By the way, during the trial there should have been a literary expert examination of the article written by Klimau. I really wonder, who was the expert, what conclusions he or she made, etc. Unfortunately we know nothing about that.
That is why, in conjunction with the verdict made I stress, that the investigation bodies and the people who “ordered” the case, have definitely demonstrated their low qualification. It is absolutely clear that the case is politically motivated. That reminds me of cartoons about Lukashenka, the authors of which were prosecuted as well, for slander against Lukashenka. For all these things that are quite disconnected from reality -- poems, cartoons, a publicistic work – people are persecuted. This is a gross violation of human rights by the authorities and by certain people.
I would again stress that the case against Andre Klimau was ordered. It would never come to the minds of prosecutor’s office representatives to initiate a criminal case for an article in the Internet. That means, there was a person who felt really offended by the article. But one should be not really clever and very suspicious in order to treat a literary work which can make a real damage to the state. In this case the discrepancy between the committed offence and the measure of punishment is absolutely obvious.
Andrei Klimau, political prisoner, member of the Supreme Soviet of the 13th convocation. In 2005 he received the National Prize in the sphere of human rights, created by Charter’97, in the nomination “For personal courage in defense of the human rights”.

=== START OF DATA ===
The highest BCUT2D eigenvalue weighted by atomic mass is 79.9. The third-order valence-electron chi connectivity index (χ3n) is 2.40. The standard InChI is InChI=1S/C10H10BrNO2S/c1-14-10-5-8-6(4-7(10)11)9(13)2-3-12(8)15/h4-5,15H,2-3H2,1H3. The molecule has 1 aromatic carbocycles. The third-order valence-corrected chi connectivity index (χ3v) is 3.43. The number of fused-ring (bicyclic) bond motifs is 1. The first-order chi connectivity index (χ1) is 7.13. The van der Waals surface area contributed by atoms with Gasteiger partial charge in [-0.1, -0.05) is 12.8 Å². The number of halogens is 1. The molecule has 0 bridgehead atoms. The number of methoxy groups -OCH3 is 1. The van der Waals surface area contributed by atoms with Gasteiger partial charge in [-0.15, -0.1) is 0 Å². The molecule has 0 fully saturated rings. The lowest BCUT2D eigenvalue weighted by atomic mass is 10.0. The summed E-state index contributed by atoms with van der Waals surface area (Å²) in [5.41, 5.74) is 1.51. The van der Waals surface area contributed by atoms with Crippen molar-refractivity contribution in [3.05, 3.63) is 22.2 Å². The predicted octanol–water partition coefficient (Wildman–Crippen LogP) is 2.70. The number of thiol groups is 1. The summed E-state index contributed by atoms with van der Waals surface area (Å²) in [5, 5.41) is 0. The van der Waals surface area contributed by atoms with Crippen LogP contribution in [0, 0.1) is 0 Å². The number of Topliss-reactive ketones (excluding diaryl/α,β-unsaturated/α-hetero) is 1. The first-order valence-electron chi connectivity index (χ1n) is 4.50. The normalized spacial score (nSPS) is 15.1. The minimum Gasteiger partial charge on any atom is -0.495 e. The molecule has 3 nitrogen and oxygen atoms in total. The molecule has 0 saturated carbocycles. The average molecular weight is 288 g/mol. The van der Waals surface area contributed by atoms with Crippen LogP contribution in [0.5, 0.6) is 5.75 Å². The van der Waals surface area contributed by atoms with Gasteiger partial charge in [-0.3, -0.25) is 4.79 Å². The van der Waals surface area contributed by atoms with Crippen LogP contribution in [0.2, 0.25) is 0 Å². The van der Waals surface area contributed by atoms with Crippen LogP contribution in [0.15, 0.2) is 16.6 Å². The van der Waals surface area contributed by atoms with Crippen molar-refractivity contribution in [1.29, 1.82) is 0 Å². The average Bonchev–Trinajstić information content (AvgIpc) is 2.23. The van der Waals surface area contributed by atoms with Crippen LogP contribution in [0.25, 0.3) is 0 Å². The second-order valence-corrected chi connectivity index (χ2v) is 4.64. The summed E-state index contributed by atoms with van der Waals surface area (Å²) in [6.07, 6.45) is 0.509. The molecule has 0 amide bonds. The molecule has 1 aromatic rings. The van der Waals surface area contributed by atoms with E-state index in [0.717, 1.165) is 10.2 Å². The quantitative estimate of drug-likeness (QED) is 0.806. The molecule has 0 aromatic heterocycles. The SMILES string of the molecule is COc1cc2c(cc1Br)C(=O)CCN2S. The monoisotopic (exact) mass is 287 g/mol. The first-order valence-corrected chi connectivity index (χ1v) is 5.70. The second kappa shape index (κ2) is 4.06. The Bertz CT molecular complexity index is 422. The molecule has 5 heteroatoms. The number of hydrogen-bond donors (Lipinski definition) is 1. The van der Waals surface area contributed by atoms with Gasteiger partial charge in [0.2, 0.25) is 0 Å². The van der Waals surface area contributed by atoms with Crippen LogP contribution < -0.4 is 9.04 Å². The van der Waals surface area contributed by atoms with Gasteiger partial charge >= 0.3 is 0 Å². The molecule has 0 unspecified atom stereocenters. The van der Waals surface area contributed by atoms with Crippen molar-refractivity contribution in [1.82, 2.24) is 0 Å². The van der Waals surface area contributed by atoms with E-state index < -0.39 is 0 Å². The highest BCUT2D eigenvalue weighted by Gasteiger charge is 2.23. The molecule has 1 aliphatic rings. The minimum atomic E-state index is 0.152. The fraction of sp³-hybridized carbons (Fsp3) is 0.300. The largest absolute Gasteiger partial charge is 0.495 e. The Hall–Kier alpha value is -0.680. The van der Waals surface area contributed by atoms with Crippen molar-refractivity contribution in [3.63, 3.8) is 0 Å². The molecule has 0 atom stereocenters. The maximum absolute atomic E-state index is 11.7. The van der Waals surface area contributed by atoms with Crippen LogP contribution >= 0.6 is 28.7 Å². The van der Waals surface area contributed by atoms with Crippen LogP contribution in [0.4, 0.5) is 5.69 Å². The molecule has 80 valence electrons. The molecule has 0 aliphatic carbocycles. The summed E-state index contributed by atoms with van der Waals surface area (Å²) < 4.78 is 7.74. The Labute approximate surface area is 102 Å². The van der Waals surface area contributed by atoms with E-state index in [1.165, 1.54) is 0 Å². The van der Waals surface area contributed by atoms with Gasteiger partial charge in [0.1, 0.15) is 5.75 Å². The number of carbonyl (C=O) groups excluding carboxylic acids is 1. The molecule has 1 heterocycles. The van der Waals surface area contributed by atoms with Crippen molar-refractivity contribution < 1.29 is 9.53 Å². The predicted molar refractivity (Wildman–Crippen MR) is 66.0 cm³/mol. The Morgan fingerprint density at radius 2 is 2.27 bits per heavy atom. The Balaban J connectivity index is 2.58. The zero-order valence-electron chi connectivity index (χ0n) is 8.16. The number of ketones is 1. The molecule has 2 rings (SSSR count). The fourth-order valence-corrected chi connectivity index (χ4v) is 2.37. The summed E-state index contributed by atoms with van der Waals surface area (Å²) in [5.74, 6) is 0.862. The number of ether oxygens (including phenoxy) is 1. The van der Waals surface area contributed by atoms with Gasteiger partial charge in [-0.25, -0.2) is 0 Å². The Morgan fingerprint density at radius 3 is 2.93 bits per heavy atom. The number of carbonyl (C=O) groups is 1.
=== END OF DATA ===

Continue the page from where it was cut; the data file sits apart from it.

Earlier Andrei Klimau spent four years behind bars on the accusation of economic crimes. He was also sentenced to 15 months of jail for organizing street protests on the Freedom Day in 2005.
Andrei Klimau was also accused of slander against Alexander Lukashenka: in 2005 Pershamaiski court of Minsk heard the case about slander against the president behind closed doors. However, the case was sent back for revision.
In August 2005 Minsk city prosecutor’s office charged authors of satirical political flash cartoons, which could be downloaded from the web-site of the Third Way organization. The authors of the cartoons were accused of “Slander against the president of the Republic of Belarus” (Article 367 part 2 of the Criminal Code).
Slavamir Adamovich is a poet “provoker”, political prisoner of Lukashenka’s regime. He spent 10 months in jail (April 4th, 1996 – February 7th, 1997). In 1997, at a rally in defense of the freedom of speech, he publicly sewed his mouth as a protest against the policy of the government.